You cannot write off any interest relating to personal purchases. For example, if you need to go to the doctor and don’t have the personal capital available to cover the bill, you may swipe your business credit card. Interest you pay on this portion of the balance isn’t deductible.
Also, keep in mind that there are tax breaks for personal expenses like student loans. However, if you pay your student loan off with your business credit card, this counts as a personal purchase.
As such, the interest you pay on that portion of the balance is not tax-deductible. So be sure you don’t trade debt with tax-deductible interest for debt that isn’t tax-deductible.
How to claim business credit card interest as a tax deduction
Follow these steps to claim your business credit card interest as a deduction on your tax return.
Keep your receipts
Your credit card statements may be enough to justify your business expenses, including interest, but that’s not always the case. The Internal Revenue Service may decide that there’s not enough information on your credit card statement to determine whether the expenses were for your business or for personal reasons.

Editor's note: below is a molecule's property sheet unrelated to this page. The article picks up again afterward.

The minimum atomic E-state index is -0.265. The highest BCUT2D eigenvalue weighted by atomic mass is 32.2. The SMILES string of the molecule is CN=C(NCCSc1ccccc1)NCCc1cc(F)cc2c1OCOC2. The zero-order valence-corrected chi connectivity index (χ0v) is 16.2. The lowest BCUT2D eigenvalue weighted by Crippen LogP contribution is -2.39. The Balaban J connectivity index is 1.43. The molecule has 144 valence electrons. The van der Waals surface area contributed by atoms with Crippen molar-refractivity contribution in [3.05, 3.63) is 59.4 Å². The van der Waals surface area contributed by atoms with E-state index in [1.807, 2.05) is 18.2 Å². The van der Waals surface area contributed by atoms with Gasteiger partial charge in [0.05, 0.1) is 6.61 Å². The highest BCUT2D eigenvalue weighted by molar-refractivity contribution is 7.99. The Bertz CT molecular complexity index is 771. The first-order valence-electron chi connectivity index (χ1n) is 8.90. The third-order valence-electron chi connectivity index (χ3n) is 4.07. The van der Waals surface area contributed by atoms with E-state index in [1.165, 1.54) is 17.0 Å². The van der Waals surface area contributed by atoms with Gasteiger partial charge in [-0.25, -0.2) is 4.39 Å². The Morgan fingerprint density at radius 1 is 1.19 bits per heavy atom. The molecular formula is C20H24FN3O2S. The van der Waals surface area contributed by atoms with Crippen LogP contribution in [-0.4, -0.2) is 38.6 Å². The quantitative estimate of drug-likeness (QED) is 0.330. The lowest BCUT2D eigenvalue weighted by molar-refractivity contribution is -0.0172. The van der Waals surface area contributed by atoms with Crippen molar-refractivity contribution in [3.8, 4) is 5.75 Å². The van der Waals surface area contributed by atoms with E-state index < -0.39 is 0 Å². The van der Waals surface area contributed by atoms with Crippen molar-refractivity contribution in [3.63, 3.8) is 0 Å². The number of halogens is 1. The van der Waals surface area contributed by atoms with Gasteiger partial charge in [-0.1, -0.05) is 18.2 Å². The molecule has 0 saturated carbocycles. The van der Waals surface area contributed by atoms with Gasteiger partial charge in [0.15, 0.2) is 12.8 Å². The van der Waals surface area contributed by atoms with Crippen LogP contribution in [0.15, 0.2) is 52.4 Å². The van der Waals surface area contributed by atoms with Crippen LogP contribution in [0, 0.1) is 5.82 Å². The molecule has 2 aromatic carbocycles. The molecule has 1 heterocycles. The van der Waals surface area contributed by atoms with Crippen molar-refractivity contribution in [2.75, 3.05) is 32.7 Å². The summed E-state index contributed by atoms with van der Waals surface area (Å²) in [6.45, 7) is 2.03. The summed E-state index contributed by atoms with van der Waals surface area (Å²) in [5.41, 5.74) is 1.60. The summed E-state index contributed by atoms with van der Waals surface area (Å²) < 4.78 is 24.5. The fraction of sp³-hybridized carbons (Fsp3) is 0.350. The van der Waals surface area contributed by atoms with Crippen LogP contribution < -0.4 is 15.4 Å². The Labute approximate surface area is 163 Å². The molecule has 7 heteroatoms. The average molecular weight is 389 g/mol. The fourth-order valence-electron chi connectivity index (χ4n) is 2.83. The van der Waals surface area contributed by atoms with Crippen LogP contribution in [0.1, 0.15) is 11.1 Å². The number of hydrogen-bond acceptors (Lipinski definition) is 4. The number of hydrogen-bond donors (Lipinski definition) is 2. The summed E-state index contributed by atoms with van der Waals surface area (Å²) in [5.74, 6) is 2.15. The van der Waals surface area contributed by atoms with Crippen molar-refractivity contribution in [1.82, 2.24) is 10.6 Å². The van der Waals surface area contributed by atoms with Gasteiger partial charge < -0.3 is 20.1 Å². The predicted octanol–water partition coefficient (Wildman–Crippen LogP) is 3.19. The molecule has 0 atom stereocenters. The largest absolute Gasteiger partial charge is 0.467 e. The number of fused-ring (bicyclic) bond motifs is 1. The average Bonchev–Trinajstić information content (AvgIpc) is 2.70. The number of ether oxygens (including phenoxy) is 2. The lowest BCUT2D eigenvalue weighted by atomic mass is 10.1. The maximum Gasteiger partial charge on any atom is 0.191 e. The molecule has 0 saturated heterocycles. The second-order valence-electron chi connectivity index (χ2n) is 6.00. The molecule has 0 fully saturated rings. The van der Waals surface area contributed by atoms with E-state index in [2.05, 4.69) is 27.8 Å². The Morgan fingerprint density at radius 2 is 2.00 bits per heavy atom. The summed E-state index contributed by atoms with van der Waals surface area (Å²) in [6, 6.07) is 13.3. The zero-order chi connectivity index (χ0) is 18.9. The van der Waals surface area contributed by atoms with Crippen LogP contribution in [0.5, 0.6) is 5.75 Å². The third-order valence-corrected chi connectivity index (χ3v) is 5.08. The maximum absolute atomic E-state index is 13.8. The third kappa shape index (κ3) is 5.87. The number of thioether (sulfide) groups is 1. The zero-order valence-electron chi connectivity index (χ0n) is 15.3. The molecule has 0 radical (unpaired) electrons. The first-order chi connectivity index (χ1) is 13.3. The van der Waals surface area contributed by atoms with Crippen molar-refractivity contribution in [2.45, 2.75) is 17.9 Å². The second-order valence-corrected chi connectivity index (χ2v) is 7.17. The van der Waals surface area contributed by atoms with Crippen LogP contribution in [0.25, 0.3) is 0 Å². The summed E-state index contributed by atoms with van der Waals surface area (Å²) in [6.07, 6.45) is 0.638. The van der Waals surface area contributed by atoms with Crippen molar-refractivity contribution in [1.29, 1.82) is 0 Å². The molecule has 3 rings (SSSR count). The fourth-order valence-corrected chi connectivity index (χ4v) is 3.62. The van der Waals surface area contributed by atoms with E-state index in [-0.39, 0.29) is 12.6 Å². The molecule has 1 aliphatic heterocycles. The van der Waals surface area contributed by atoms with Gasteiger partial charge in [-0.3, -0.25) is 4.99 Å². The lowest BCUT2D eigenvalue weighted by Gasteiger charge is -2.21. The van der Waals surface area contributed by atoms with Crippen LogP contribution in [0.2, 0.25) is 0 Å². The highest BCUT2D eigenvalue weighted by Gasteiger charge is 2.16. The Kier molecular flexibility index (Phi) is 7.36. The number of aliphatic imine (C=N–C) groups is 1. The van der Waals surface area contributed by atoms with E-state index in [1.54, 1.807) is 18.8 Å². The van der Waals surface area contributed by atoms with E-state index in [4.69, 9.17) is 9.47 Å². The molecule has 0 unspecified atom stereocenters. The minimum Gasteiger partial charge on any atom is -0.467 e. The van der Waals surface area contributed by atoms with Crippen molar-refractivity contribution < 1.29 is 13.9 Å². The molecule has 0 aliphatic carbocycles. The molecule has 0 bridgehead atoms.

To alleviate any headaches associated with this, keep all of your receipts—or use a platform like Ramp, which automatically logs receipts and categorizes expenses for you.
Determine what portion of your interest is tax-deductible
You can deduct only the portion of your interest that was the direct result of business expenses. If you use your business credit card only for business expenses, you can deduct 100% of your interest. If not, you’ll need to do some math to determine what portion of your interest is tax-deductible.
Let’s say you have a $10,000 balance. This balance consists of $7,500 in business purchases and $2,500 in personal purchases, and you paid a total of $2,000 in interest on the balance during the tax year.
In this case, 75% of the balance is business-related, meaning that 75% of the interest you paid is tax-deductible. That works out to $1,500 in tax-deductible interest.